Use to map out your routes. Use the satellite feature to spot shortcuts. Go online to find any municpal cycling maps for your area. Bear in mind that you can do 150% of distance on park paths that you can in the same time on regular roads, because of fewer stops and far less stress.

  5. Moe (Post author)

    I usually check the weather report so I can dress accordingly. Nothing sucks more than to be under/over dressed for your commute.

  6. Noah

    Weather isn’t just so you can decide to drive. Like Moe, I always check the weather, but I never missed the bel0w zero (Fahrenheit) or blizzard days. I was just prepared for them.

  7. Smudgemo

    Good luck, Charlotte. Keep asking questions to avoid making the same mistakes many of us have already made. And don’t feel bad about not riding if you sometimes don’t feel like it. This isn’t supposed to be like taking medicine.

  8. Ben C

    Here is another tip: When you first start out commuting, double the time then driving. Once you are consistent, you may find that you become faster and more efficient.

    I went from 50min, to 45min, to 30-35min on my 9 mile commute, one-way. Depending on lights, also.

    Have fun and try to avoid ‘Bike Rage.’ I get that at times. It’s just like road rage. It’s not good.

  9. Jamis_Bater

    Double check that you packed underwear. I’m going “commando” today because I didn’t. Eeeuuuu!!

    Too personal?

  10. Matt

    Just in case it you are not familier with fitting your bicycle to your body(seat post height, saddle fore/aft) check with your LBS or a friend who rides for proper adjustment.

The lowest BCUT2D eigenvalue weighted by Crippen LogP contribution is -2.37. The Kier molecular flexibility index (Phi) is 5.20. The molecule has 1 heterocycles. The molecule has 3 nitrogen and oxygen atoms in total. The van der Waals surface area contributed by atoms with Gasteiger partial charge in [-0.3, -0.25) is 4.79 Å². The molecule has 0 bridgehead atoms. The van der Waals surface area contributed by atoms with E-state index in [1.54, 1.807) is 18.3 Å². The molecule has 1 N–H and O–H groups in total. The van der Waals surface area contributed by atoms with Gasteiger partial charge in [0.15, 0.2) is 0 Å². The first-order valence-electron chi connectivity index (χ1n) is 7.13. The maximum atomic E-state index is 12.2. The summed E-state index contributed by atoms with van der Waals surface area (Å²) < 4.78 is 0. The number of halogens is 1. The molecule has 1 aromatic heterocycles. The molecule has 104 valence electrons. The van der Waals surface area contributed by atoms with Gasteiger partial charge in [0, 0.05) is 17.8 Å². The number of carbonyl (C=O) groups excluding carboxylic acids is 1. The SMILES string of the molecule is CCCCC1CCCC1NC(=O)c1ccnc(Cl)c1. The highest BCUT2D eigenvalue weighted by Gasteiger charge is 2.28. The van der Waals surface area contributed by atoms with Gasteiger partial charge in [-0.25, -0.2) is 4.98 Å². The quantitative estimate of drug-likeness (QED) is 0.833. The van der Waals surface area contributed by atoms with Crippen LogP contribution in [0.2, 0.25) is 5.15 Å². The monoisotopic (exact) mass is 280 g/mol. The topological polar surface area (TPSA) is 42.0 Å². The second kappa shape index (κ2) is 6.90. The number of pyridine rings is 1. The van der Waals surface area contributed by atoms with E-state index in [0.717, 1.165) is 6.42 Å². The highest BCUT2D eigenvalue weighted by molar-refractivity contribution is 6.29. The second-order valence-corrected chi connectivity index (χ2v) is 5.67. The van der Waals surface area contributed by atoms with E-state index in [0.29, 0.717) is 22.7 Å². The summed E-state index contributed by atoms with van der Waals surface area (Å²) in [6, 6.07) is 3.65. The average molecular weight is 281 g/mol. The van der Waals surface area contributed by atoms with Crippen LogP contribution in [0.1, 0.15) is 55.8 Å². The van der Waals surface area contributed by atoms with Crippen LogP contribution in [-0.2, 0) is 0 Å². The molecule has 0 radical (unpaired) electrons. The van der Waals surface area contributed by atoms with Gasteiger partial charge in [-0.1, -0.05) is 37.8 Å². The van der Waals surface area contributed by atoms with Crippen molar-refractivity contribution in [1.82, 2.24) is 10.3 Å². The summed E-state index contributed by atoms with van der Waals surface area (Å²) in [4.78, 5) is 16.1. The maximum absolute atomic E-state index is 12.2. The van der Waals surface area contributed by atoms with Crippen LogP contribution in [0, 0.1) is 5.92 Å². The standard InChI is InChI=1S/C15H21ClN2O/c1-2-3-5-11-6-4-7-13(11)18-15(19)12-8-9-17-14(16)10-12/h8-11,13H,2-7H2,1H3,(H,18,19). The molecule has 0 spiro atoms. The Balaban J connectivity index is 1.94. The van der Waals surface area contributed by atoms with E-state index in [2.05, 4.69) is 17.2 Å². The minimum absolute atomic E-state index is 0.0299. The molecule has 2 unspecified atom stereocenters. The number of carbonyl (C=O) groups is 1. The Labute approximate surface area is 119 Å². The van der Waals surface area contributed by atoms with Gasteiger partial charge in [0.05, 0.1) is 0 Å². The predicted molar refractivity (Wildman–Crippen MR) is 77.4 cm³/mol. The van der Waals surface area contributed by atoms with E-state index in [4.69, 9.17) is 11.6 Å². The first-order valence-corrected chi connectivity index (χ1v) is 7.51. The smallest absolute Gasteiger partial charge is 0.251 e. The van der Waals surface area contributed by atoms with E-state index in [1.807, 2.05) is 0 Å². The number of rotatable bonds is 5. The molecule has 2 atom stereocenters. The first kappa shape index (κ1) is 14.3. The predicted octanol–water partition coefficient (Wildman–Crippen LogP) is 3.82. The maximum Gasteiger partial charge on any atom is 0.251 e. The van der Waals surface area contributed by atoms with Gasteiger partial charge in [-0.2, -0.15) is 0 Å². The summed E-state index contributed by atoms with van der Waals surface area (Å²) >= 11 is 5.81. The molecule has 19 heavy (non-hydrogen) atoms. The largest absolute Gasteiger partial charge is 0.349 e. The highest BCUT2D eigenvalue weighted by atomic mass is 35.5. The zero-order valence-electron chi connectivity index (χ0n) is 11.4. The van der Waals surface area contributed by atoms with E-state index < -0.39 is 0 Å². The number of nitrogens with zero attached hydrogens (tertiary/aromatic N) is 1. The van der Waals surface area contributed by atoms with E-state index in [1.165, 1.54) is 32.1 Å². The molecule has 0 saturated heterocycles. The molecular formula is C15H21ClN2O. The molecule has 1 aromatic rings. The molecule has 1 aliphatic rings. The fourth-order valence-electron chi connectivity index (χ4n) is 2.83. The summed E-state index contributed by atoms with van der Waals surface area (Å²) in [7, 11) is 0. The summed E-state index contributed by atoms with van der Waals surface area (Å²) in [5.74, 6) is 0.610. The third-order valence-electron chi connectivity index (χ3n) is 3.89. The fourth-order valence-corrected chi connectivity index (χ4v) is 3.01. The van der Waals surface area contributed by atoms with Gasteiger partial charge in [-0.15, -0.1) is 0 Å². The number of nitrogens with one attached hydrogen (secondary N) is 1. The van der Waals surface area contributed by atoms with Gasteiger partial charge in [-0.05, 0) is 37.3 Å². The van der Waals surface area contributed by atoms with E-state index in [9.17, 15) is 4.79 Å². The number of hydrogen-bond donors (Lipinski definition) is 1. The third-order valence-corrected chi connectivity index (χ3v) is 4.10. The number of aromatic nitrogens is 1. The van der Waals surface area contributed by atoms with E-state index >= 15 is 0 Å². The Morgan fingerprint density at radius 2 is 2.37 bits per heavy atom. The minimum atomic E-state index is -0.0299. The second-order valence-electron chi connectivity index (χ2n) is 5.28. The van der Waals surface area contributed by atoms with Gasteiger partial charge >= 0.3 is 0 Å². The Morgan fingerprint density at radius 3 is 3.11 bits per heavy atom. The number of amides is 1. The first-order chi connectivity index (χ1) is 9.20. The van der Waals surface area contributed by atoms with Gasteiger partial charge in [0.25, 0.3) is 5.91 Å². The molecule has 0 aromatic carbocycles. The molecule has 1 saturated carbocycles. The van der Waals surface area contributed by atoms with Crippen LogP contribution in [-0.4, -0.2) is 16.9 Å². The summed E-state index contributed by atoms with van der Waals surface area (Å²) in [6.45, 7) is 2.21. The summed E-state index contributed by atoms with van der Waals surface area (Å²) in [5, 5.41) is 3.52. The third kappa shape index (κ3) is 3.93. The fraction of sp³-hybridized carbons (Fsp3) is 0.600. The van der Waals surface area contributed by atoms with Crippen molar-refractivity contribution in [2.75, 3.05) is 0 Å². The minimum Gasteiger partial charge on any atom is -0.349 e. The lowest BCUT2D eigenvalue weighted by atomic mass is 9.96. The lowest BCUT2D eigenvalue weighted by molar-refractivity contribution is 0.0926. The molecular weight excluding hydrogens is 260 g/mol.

The mechanical knowledge several posters have mentioned is a great idea. You may have a brake rubbing a rim making it difficult to keep up. A minor adjustment will remedy the rub and you’ll ride faster.

  11. Evan

    I don’t bother to check the weather. I just step outside in the morning to assess the conditions (then again I live in San Diego so it’s not a big deal).

    I’ve been doing the bike commute for over half a year now. The biggest tip I’ve learned is to be prepared!

    Take lights and blinkies with you even if you think you’ll be home well before dark because you never know.

    Carry a lock even if you don’t think you’ll be stopping anywhere.

    Make sure you have tools and spare tubes because flats can and will happen!

  12. Val

    My two favorite tips:
    – Never be in a hurry. When you are rushed, you are more likely to take unnecessary risks and make mistakes. Having to rush and always ride your fastest aslo keeps you from enjoying the view or taking advantage of interesting opportunities along the way. Allowing extra time lets you relax, and keeps flats or mechanical problems from being disasters.
    – Don’t let the weather be the boss of you. As the proverb goes, there is no bad weather, only bad clothing. It’s possible to adapt to almost anything, if you give yyourself a chance.
    And, of course, as Ghost Rider says, have fun!

  13. lady clay

    Don’t be afraid to take a break if it gets too hot – I don’t know where you live, but I’m originally from Texas where it can get actually dangerous. Still, you can ride easily and comfortably pretty far up the mercury. Wicking fabric and plenty of water are key.
    Also, it gets a lot easier, don’t worry. If you’re persistently sore, you may need to change up your kit a little – get the LBS to make sure your bike fits you right, change saddles, get different bike shorts. None of this stuff has to be super expensive, either. There are different options at a variety of price points.